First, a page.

Normal Digestive Functioning
To have a better understanding of what IBS or functional gut problems are, it useful to know what the digestive system looks like and understand how it works. Below is an illustration and description of the process of digestion.
The digestive system
The aim of the digestive system is essentially to absorb useful nutrients and excrete the useless waste. Digestion begins before you put food in your mouth. Just the sight or smell is enough to activate the secretion of gastric juices in order to prepare the gut for the breakdown and assimilation of food.
The sight and smell of food causes a significant elevation in dopamine, a neurotransmitter in the brain that is associated with feelings of pleasure and reward.
Once food enters the mouth, saliva is secreted via the parotid, sub-mandibular and sublingual salivary glands. The enzyme Amylase that helps breaks down carbohydrates and lipase that helps break down fats is secreted in order to help to prepare the food to be further broken down in the stomach. Once the food has been masticated (chewed) enough to form a bolus (shape of chewed food), the tongue pushes the food to the back of the throat that activates the swallow reflex and the food is swallowed.
The food then travels down to the Oesophagus to the stomach with the help of muscular peristalsis (organized muscle contractions). The food then reaches the Oesophageal Sphincter that relaxes and opens up to allow food to enter the stomach.
In an adult the stomach it is approximately 30cm long, and 15cm wide. It has a capacity of approximatly1-litre. Once food enters the stomach, the oesophageal sphincter closes to prevent food moving back up the oesophagus, which can cause reflux. The stomach is composed of five layers. The innermost is the mucosa that is involved in releasing protein-digestive enzymes (proteases) like pepsin, and hydrochloric acid, which can kill or inhibit bacteria and provide the correct PH for the proteases to work effectively. It is this layer that is also responsible for absorbing fluids like water. The next layer is the submucosa that is surrounded by the muscularis and is responsible for moving and mixing the stomach contents. The outer layers that follow are the subserosa and the seros. When the food has been partially broken down (Chyme), it moves down the stomach to the Pyloric sphincter. The Pyloric sphincter then opens and the food enters the duodenum (beginning of the small intestine).
The small intestine is approximately 6 meters long and 2-3 centimetres in wide. It comprises of three sections: the duodenum, Jejunum, and ileum. In a healthy human, it takes approximately 8-12 hours for the food to reach the large intestine.
The duodenum is approximately 25 centimetres in length.
As the food enters the duodenum, the pancreas releases bicarbonate and digestive enzymes (lipase, amylase & Trypsin) that help break down proteins, fats and carbohydrates. The liver and gall bladder release bile to help break down fats.
The Jejunum is approximately 1.4 metres in length and where the majority of nutrients are absorbed.
The ileum is approximately 3.5 metres in length. The ileum’s function is to mainly absorb the products of digestion that were left over from the jejunum. The surface of the ileum wall is made up of finger-like projections called villi. The villi is lined with epithelial cells that contain even larger numbers of micro villi. The purpose of these villi and microvilli is to provide a large surface area for the absorption of nutrients from the ileum. Although absorption is taking place in the ileum, it is still responsible for the final stages of carbohydrate and protein digestion.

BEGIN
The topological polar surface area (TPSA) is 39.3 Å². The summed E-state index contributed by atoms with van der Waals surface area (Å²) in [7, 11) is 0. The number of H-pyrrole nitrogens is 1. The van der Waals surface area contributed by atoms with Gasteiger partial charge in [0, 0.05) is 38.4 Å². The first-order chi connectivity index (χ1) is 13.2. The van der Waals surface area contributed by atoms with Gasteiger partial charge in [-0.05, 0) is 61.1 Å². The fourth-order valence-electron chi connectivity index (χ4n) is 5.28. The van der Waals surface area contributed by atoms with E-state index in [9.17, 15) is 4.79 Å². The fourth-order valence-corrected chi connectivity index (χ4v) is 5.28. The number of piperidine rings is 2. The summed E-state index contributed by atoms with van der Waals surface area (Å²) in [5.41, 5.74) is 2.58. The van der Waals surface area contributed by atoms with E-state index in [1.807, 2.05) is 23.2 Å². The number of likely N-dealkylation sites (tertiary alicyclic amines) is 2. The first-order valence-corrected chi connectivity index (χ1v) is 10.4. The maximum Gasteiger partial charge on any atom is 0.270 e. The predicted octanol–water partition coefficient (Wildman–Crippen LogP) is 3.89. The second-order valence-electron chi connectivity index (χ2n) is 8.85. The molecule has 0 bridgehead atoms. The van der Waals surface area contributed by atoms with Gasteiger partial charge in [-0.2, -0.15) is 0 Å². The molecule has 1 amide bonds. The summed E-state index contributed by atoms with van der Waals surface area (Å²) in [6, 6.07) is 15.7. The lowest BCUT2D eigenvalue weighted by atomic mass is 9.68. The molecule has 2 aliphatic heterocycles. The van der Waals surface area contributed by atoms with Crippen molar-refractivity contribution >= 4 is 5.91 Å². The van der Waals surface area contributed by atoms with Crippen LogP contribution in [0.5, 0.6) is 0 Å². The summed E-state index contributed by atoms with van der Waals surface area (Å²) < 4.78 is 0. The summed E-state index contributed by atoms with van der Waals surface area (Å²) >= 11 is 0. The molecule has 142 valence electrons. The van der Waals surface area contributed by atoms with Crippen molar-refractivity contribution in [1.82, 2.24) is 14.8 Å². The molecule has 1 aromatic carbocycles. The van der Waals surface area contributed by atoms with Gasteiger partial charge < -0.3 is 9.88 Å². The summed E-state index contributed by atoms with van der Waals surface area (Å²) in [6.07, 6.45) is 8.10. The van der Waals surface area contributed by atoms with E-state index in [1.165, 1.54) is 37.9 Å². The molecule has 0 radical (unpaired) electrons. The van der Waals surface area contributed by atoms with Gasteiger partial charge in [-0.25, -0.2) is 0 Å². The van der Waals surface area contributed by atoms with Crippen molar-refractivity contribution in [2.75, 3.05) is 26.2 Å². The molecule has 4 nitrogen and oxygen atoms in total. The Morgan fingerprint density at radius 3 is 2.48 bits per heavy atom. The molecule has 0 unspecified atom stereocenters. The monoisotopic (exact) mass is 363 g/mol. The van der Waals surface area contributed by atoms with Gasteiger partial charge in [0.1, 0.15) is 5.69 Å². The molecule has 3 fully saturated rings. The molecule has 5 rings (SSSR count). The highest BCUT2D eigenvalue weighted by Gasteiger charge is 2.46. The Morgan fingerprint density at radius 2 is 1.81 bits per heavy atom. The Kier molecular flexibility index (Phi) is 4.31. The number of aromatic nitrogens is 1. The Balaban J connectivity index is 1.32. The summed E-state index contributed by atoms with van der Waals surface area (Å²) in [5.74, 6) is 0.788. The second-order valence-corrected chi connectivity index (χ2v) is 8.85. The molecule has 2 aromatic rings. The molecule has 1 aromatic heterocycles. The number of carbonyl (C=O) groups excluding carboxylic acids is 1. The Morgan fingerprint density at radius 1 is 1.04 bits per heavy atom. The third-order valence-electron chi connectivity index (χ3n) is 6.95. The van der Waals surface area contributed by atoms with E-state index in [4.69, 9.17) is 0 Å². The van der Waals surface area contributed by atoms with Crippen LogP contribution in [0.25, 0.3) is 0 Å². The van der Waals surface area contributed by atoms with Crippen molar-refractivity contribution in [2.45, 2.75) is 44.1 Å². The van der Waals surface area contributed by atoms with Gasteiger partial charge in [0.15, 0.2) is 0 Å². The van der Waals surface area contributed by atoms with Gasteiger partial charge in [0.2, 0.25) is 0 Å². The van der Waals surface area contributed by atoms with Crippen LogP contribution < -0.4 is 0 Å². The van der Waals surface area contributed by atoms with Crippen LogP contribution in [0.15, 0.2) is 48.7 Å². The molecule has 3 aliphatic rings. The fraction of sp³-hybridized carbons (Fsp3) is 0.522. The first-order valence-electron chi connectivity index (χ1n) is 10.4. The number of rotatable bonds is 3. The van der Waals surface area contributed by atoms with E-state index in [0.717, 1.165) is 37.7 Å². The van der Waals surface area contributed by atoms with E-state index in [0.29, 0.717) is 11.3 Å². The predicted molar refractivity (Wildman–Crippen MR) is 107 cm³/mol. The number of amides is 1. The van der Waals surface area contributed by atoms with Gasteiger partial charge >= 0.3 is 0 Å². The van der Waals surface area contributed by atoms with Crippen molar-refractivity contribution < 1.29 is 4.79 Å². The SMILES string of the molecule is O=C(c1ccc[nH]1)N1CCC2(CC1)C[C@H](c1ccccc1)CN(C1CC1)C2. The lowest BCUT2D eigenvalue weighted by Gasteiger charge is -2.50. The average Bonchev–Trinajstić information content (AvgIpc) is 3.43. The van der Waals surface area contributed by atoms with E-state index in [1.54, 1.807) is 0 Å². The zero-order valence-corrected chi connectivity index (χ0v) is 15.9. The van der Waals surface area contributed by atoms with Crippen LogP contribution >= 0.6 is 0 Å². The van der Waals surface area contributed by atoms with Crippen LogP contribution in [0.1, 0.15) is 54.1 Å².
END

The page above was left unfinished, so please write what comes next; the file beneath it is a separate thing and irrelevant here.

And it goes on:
The large intestine is approximately 1.5 m long and compromises of the cecum, ascending & descending transverse colon, sigmoid and rectum. Its main function is to absorb water and electrolytes from the remaining indigestible material and to absorb vitamins like Vitamin K, vitamin B12, thiamine and riboflavin, that is produced by the colonic bacteria. The large intestine’s other main function is to facilitate the removal of waste, by compacting the fecal material and transporting it to the rectum, where it is stored until defecation through the anus occurs. The entire journey though the colon takes approximately 16 hours.
The sigmoid colon, also known as the pelvic colon, is the largest section of the large intestine. It is approximately 40 centimeters long and forms a loop near the rectum and anus.
The rectum is approximately 12 centimeters long where output is governed by the internal and external rectal sphincters. It major role is to temporarily store faeces. The build up of faeces causes the rectum wall to expand and stretch, activating stretch receptors. The stretch receptors send signals via the nervous system to stimulate defecation. Delay of defecation can result in the faeces moving back into the colon where more water is absorbed. Constipation or hardened faeces can occur if defecation is excessively prolonged.
When ready to defecate, the fecal matter moves down into the rectal canal via peristalsis, causing the rectum to shorten and activating the internal and external sphincters that pull the anus up over the faeces, propelling it out.
What does the Appendix do?
The Appendix is approximately 10 centimeters long, with its base located 2 centimeters below the ileocecal valve. Its exact role is not entirely known. According to Charles Darwin, the appendix was used in order to help us digest leaves during evolution when we were primates. Another possible function of the appendix is it may harbour and protect bacteria in the colon.